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•   A BIANNUAL LITERARY MAGAZINE BROUGHT TO YOU BY DESI WRITERS' LOUNGE   •

Volume 7


Outside: Looking In - January 2011


Verse

Noorulain Noor

Written by
Noorulain Noor

Noorulain is a member of the Community of Writers at Squaw Valley and a two time Pushcart Prize nominee. Raised in Lahore, Pakistan, she now lives in the San Francisco Bay Area. Her poetry explores themes of identity, multiculturalism, and the immigrant experience. Noorulain has formerly worked as the Associate Editor and the Lead Poetry Editor of Papercuts magazine.

        
      
       
            
              

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Scheherazade Spread Thin


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I met an old friend today.
Surrounded by
the sound of idle banter
I confined the last year
with you
In just half of an hour
and then
for the next three halves
you were
gone
in blissful gossip –
in troubles of other people.

But I come home to you now,
my senses shackled
inside this mediocre marriage,
cheap apartment,
strange city.
You forget
that I can reach beyond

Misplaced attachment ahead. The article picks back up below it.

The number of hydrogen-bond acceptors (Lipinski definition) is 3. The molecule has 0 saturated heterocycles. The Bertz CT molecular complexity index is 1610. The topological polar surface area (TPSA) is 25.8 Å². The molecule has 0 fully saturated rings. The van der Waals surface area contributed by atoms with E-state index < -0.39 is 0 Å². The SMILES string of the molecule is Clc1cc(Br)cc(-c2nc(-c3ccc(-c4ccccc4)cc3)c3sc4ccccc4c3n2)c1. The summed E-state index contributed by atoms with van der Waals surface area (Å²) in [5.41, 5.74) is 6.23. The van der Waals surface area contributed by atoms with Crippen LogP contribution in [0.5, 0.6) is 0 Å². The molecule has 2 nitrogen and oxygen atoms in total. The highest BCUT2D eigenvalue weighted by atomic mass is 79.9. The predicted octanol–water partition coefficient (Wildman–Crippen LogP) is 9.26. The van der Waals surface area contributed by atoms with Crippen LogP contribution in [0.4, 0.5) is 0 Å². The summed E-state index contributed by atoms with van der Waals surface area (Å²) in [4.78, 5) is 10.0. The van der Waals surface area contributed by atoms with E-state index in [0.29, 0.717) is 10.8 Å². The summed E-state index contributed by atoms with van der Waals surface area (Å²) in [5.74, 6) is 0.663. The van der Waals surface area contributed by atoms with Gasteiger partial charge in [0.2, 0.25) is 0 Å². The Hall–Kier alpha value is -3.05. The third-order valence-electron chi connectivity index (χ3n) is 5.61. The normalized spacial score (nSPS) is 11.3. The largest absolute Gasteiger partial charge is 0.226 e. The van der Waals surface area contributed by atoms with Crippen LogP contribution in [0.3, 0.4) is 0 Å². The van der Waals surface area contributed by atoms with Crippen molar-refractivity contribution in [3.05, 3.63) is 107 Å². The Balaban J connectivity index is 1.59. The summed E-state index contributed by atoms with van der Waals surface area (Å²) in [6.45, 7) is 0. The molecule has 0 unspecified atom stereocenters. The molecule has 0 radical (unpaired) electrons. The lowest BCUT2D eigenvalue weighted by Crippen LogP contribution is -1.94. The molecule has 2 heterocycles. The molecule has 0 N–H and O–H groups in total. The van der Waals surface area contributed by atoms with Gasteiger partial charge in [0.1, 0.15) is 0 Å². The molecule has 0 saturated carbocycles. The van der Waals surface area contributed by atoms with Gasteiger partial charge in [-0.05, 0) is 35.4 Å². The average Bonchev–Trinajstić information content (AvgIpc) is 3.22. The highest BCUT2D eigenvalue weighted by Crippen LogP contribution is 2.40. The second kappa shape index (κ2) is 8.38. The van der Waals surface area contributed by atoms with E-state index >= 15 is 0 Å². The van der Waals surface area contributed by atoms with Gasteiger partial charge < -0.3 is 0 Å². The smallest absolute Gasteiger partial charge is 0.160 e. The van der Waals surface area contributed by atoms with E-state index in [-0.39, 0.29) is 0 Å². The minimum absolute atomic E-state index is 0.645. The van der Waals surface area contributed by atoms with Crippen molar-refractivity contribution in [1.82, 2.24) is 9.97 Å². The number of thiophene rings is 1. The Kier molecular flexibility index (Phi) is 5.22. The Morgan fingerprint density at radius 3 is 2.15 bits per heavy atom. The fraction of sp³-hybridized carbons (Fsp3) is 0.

this four-walled prison
of wifely duties; feeding both hungers
on your orders.

Your hands feel like serpents,
your body is lead –
cushioned by your mother’s parathas.
You finish and turn over.
Disgusted, I
shrink quietly into my skin.

There is light filtering through the blinds,
clothes strewn across the floor –
always in a hurry, always aggressive.

Volumes of modern poetry tossed off the shelf –
a different kind of outburst,

because the korma gave you heartburn today,
and a hardworking man
deserves
a good meal.

I smell the potpourri by my bed,
cinnamon, apples, pine,
Christmas in a bamboo bowl,

you snore.

I have the urge to spit on your face.

A year ago, darling,
I could have lost myself
in the sound of your snores,
in the curve of your body,
in that small space
between your elbow and shoulder,
where my head used to fit perfectly,

perfectly,

before you decided to tie one of my legs
to your bed
and the other to your stove

and left me

spread-eagled.

 

 

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